Three weeks after fleeing from care home to escape trial, a 96-year-old former secretary at a Nazi concentration camp has been caught and brought to trial in Germany for her alleged complicity in the murder of more than 11,000 people.
Irmgard Furchner was wheeled into the court in Itzehoe, northern Germany, clutching a brown cloth bag, wearing a pair of sunglasses and a medical mask over her face.
Furchner, who was 18 when she started working at Stutthof camp in Nazi-occupied Poland as the secretary to its commandant, Paul Werner Hoppe, is being tried in a juvenile court due to her age when the alleged crimes were committed.
After fleeing a retirement home in Quickborn where she lives and travelling by taxi to the outskirts of Hamburg, she was arrested several hours later and placed in police custody for five days before being fitted with an electronic wrist tag.
Furchner spoke only to confirm her name and address and that she was widowed, she then looked on as the indictment was read out to the packed courtroom, occasionally she rubbed her face, clasped at the electronic tag on her left wrist and cast her gaze around the room through the glass screen erected to protect her from coronavirus infection.
The court heard how Furchner, born Irmgard Dirksen in 1925, worked as the chief secretary for Hoppe and in her administrative role “was contributory to the entire killing operation” at the camp.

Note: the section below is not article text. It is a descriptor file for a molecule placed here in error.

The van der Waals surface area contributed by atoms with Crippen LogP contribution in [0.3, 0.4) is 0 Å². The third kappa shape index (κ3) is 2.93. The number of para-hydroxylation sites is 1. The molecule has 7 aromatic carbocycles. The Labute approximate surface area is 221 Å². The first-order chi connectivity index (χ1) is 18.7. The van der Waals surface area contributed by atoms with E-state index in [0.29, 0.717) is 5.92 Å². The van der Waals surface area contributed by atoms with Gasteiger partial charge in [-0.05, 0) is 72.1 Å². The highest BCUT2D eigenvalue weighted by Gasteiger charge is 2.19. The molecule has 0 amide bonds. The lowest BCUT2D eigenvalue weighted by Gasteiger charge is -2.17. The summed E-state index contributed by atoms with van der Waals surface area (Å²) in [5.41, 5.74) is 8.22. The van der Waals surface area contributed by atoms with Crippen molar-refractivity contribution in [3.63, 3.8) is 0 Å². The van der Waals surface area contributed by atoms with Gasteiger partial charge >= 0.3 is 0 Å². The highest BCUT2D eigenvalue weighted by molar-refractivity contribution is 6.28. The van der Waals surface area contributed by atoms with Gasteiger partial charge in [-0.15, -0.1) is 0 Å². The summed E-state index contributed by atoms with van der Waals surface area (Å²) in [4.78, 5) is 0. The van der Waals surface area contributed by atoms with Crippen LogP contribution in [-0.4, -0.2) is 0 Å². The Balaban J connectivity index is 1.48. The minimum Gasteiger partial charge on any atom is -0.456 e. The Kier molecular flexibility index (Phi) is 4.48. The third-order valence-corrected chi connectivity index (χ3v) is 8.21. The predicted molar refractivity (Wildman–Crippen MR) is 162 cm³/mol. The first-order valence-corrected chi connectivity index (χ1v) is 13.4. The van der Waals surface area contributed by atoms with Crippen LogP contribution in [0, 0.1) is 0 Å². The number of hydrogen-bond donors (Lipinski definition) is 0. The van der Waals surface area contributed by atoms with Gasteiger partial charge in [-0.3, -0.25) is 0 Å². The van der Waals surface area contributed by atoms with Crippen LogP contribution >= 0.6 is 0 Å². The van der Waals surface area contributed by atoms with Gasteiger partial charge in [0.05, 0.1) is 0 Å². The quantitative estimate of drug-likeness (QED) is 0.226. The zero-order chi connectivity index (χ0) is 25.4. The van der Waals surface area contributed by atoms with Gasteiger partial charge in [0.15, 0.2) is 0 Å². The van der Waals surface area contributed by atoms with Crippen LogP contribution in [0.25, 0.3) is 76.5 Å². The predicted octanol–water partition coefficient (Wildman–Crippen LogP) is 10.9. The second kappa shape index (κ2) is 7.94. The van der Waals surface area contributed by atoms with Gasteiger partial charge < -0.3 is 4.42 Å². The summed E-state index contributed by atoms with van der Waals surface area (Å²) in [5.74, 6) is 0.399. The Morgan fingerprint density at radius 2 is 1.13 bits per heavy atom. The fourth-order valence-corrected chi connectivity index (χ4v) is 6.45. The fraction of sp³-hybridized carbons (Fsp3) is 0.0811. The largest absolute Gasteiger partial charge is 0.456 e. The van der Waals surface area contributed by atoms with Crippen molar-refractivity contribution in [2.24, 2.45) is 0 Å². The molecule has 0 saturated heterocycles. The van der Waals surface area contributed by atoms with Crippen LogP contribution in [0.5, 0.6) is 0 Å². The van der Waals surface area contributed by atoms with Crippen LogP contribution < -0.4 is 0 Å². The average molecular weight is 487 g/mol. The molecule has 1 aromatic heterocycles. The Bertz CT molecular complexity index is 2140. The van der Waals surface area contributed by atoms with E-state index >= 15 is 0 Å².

Arranging transport lists of detainees destined to be sent to Auschwitz to be murdered as well as radio messages, the dictation of Hoppe’s orders and his correspondence went through Furchner’s hands, according to the prosecution.
The court was told she would have “been aware of all happenings” at Stutthof because of her key administrative position, as well as the relatively compact layout of the camp.
The trial is being filmed for historical purposes. The judge, Dominik Groß, underlined the importance of the unusual step to allow the recording, calling it “one of the worldwide last criminal trials related to crimes of the Nazi era”.
Furchner is the first woman to go on trial for Nazi-related crimes in decades. Another trial of a 100-year-old former concentration camp guard is taking place in Brandenburg.
The trial is scheduled to continue over the next few months. Sessions are limited to about two hours a day, based on medical advice.